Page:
Goodbye Mr. Click-To-Activate

imageI'm not sure how I missed this one, but for those of you not following Tim Heuer's blog, he's recently blogged about an announcement from Pete LePage of the Internet Explorer team about an update to Internet Explorer that will eliminate those "Click to Activate" messages that have been annoying us for what seems like forever.  Coming in December the "Internet Explorer Automatic Component Activation Preview" (I agree with Tim - this is a silly name) will enable people to use ActiveX objects on the web (such as the Flash Player, or YouTube embedded videos) to use those objects without having to activate them first.

Of course, your web site didn't *need* to show the Click to Activate messaging - it all depended on how you rendered the ActiveX control (see picture at the top of post).  If you used JavaScript to "inject" the object or embed tag within the browser (such as what Silverlight has been doing) you were automatically good to go.  If you put an object or embed tag directly into your HTML (such as what the ASP.NET Futures code does when you add an <asp:media> element) the annoying C2A message would appear.  Based on how annoying these messages are, I'm surprised that relatively few sites made the update to their object tag rendering to eliminate the messaging.  Perhaps people didn't know, or didn't want to spend the cycles to make the adjustments - can't say I blame them, but no C2A does make for a better overall UX...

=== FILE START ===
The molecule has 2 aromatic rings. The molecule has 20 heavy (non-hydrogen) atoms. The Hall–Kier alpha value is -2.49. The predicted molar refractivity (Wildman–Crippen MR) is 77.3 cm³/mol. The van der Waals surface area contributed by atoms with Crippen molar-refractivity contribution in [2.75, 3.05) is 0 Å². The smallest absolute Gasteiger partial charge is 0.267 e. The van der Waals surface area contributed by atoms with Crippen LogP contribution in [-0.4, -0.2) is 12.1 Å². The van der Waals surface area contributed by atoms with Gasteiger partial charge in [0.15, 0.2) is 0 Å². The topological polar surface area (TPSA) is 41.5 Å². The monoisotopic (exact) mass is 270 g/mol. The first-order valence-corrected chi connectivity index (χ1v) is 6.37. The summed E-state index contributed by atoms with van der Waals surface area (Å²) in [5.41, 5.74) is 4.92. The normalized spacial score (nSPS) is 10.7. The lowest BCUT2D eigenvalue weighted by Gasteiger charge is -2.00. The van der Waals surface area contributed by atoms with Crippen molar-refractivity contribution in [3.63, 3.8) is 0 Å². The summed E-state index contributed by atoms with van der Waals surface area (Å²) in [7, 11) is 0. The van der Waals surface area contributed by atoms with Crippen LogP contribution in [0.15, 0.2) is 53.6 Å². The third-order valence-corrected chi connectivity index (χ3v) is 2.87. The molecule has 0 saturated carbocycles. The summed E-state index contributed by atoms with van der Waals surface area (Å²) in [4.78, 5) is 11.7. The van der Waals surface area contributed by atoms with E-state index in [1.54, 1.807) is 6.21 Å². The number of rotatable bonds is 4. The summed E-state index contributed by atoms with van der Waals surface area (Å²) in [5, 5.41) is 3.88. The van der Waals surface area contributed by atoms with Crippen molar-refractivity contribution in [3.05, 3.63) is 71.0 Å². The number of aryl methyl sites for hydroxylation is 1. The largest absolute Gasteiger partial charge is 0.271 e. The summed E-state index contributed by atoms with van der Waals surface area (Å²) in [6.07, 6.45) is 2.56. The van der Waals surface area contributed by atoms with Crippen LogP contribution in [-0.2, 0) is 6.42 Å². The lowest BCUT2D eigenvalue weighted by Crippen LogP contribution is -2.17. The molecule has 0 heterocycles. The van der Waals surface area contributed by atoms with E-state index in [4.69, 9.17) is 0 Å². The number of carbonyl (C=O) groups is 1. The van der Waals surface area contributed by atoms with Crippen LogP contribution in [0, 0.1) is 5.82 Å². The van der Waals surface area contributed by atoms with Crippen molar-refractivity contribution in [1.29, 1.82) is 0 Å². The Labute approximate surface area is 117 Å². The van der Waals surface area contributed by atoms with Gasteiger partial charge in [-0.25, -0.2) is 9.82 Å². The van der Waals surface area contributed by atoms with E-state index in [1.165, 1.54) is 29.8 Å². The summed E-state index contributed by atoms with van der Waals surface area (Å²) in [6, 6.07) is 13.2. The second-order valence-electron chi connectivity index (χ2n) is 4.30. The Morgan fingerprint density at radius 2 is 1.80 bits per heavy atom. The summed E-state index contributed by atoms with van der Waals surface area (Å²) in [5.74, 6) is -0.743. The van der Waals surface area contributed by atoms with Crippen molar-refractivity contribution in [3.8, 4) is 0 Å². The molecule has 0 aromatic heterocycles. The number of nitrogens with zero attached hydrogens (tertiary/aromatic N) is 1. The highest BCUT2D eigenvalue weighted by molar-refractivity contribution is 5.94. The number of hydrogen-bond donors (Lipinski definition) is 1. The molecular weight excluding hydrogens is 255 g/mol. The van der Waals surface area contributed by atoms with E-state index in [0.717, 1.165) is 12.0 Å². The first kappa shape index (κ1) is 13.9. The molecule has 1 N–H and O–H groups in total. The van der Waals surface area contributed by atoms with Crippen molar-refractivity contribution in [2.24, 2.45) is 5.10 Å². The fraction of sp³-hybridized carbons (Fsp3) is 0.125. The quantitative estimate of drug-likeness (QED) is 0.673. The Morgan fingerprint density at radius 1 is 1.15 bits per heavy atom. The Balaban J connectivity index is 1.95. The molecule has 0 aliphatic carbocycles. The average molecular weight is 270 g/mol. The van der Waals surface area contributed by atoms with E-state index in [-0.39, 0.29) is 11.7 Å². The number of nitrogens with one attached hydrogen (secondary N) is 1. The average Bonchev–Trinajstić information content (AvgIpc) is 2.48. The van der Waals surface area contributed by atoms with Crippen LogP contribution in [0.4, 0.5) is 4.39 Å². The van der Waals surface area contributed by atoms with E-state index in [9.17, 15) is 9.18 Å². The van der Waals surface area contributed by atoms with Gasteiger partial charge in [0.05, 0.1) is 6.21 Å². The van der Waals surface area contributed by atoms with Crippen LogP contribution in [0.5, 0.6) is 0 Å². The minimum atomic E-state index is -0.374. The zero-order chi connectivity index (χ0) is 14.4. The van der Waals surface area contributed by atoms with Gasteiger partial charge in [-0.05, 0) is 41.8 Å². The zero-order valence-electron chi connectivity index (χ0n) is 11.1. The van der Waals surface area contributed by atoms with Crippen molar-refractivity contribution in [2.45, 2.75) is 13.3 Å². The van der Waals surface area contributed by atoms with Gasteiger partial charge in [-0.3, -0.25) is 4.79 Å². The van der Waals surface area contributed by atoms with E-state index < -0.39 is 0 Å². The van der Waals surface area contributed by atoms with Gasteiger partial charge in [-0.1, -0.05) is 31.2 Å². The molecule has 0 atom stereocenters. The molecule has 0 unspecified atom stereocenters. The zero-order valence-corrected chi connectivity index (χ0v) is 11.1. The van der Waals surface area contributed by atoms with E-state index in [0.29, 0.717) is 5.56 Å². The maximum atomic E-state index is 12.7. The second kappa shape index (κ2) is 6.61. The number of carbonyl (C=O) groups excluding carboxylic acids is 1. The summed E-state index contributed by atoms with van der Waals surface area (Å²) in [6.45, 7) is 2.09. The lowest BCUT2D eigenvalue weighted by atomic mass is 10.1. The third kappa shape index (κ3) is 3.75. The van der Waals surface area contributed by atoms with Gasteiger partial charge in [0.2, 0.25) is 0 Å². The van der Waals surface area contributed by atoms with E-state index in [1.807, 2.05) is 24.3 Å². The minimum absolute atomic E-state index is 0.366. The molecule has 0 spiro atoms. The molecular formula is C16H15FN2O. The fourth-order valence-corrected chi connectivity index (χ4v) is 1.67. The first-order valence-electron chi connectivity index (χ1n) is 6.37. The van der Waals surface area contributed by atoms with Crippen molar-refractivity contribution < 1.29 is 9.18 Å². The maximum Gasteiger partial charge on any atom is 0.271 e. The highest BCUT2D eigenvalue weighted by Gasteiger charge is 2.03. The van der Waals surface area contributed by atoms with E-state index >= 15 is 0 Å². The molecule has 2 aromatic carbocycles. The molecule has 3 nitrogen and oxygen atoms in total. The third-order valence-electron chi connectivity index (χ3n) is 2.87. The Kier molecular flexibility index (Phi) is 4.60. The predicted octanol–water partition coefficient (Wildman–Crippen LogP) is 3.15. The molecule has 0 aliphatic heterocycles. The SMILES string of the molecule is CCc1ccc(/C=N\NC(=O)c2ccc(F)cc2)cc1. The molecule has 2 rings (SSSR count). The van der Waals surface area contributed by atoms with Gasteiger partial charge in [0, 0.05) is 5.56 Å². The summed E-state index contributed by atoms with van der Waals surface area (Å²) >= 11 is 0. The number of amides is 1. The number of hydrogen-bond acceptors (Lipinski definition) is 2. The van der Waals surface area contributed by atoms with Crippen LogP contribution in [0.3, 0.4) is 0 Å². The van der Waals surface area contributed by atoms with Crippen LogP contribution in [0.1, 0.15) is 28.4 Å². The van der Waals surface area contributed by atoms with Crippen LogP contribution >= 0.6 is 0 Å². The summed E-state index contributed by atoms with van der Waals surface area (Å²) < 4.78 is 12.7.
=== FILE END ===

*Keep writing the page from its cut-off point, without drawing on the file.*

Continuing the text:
And besides, I'm wondering why it took so long to work this out with EOLAS - especially since we've been complaining about the C2A functionality for a long time.  I know there was litigation involved, and there was probably some wrangling about licensing costs, but this has been something that has caused people heartburn about using IE and moving them more towards alternative browsers such as Firefox and Opera.  At least after the update, this problem will be gone and we'll be able to go back to the behavior we'd expect from IE...

Thanks IE Team!

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Comments (2)
  1. Eric Hexter says:

    I am so glad to hear this.  It has been painful spending development time updating the C2A scripts when we should be working on new site functionality.  

  2. Eric says:

    Well, the original judgment against Microsoft for this patent of questionable validity was for half a billion dollars, and that didn’t count ongoing licensing.  

    It’s amazing this got settled positively at all.

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